Having just attended this event I thought I might share my experiences with you. This was the 4th year this event was held and just goes to show time really does fly. Feels like only yesterday I was talking to Alan or contacting him by mail. As we all know Alan always finished his mail with God Bless which is so missed.
Following on from Belfast last year, Cork the year before and Limerick as the inaugural course, this years event was hosted by Kieran Barrett of Midleton Aikido. Kieran is also a long time student of Alan and had him give class many times in Midleton. The biggest difference this year is another great teacher and friend Henry Kono also passed away. Alan and Henry had been lifelong friends having met in Japan where they both studied with O’Sensei. So this year was like an end of an era in some ways. It is also a new beginning. The teachings of O’Sensei having passed directly to Alan and Henry, whom spent a lifetime spreading these teachings and the spirit which O’Sensei intended Aikido to be practised and lived, have now passed to all their students. It is indeed a legacy of huge proportions and one I personally feel we can rise to the task. There are students of both these great teachers all over the world so sharing this task will make it easier. Something I’m sure as time goes by we will communicate on and organize more events to spread the message and teaching left in trust to us all equally.
Weekend began on the Saturday morning, 9/04/2016, in glorious sunshine. Midleton is an easy place to navigate and we found the dojo easily enough. We were all greeted by many old friends and some new and were made to feel very welcome from the moment we arrived. The dojo space was light and airy with many windows letting in natural light. Before class began we caught up with friends from Cork, Belfast, Dublin and Limerick. It was the same relaxed friendly atmosphere that is always present at these events. It just goes to show the spirit both Alan and Henry instilled in all of us and this in turn is something we pass on to our own students.
Class began with Kieran Barrett taking the first session. He worked on irimi and really filling the space. Class was relaxed but with with the same message we have all heard many times from Alan about if it’s 50/50 make your 50 70 or 80! Kieran worked on this throughout the session and as people became warmed up the class became a little faster with some projections thrown in. He also worked on putting the uke straight into the mat, a theme which would continue through the weekend. A couple of ukes were unceremoniously dumped into the floor but all done with the minimum power on Kieran’s part and done with both uke/nage smiling. It was good to train with a lot of old friends and some new ones. Ukemi was at times challenging as the hall was long and narrow with many of us flying off the mats. Once we had adjusted to the space it was the just the odd few that went flying off. Thankfully the dojo has a nice wooden sprung floor. before we knew it two hours had passed.
As there was a break before next session a bunch of us headed down the town just to explore. Having never been to Midleton before it was a nice place where everything was within walking distance. We ventured to an open air market where food and refreshments were available. After spending a pleasant hour or more it was time to head back to the dojo for the second session.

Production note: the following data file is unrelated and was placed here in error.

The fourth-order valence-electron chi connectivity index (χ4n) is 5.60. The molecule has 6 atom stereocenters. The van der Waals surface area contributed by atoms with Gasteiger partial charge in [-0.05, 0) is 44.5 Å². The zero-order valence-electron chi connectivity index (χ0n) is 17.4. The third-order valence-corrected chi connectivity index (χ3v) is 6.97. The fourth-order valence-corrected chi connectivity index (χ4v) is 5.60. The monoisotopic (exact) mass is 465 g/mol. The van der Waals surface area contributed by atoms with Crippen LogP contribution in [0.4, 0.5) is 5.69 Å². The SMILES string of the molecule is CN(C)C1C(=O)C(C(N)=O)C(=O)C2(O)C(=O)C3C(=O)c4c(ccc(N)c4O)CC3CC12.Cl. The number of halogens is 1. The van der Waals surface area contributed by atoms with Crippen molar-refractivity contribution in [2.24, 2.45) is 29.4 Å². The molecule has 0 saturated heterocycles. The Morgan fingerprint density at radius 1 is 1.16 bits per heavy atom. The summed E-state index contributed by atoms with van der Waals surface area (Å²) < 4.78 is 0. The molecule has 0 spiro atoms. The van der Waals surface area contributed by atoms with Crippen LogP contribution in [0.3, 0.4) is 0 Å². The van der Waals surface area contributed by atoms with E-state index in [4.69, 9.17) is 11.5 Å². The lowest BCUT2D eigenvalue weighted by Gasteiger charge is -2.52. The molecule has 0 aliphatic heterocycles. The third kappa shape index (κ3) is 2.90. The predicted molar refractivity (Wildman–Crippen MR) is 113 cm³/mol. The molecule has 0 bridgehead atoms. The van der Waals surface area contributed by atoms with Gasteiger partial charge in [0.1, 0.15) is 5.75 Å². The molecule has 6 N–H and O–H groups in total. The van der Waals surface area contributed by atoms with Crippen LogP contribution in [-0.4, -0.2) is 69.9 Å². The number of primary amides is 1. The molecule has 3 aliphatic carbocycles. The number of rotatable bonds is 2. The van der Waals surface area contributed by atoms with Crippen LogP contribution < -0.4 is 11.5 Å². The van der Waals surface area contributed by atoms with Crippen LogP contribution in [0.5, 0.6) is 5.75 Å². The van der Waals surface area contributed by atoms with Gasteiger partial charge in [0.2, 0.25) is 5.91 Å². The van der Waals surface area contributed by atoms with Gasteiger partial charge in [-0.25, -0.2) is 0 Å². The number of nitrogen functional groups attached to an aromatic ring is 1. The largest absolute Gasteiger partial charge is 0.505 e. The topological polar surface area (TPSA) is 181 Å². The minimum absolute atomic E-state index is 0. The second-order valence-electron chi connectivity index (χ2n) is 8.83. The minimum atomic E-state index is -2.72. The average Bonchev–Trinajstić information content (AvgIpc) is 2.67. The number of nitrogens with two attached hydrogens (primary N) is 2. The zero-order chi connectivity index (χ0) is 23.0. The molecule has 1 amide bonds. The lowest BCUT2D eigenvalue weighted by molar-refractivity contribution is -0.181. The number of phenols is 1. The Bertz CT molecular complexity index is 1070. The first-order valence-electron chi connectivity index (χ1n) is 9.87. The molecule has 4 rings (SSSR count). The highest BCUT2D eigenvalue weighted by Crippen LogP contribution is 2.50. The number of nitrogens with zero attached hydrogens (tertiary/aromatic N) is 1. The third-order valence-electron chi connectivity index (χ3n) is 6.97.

I, Mike Mc Namara, Circle of Harmony Limerick – for it is I writing this post, was up to do the next session. Started with tae-no-henko followed by koyko as I do in every class. Followed this with some kihon wasa and once people were warmed up moved on to Embu Aikido. I felt that in a short session of 90 minutes we would have some fun with the vast array of techniques that make up the Aikido curriculum as opposed to Keikeo Aikido which people work on in their own dojos all the time. Session was fast and dynamic with very little instruction from me other than just to demo the technique. People enjoyed it, judging from the smiling sweaty faces, and the overriding theme was atemi, irimi and really blending. As I said to one beginner who was shy and made herself as small as she could. ” I’m 5 ft 8 in but when I am practicing as nage I’m 7 ft tall and a giant on the mats ”. All too quickly session ended and water break before next one was called for.
Next up was Fiona McCauley, Aikido in Dublin City, another long term student of Alan’s and Henry’s. In recent years she has worked more with Henry and had just recently returned from a visit to Canada where she practiced with him. Fiona began her session with connection and being on the edge for both uke and nage. This connection was neither dominant nor submissive and both uke and nage were both aware and in their center. Having trained with Henry many times and also with Fiona this is not easy to do and I can still hear Henry giving out to me for pushing or pulling. Fiona worked on the part of the uke more than the nage and keeping the connection all through the movement. She also worked on keeping your back straight and relaxed as a nage, again not that easy to do, through the movement all the while allowing the uke to take ukemi in a softer way. Even though softer it was in and down as opposed to out and in the end the uke was closer to nage so connection was kept between them with neither side moving apart. Finished with people closing their eyes and just relaxing in the moment.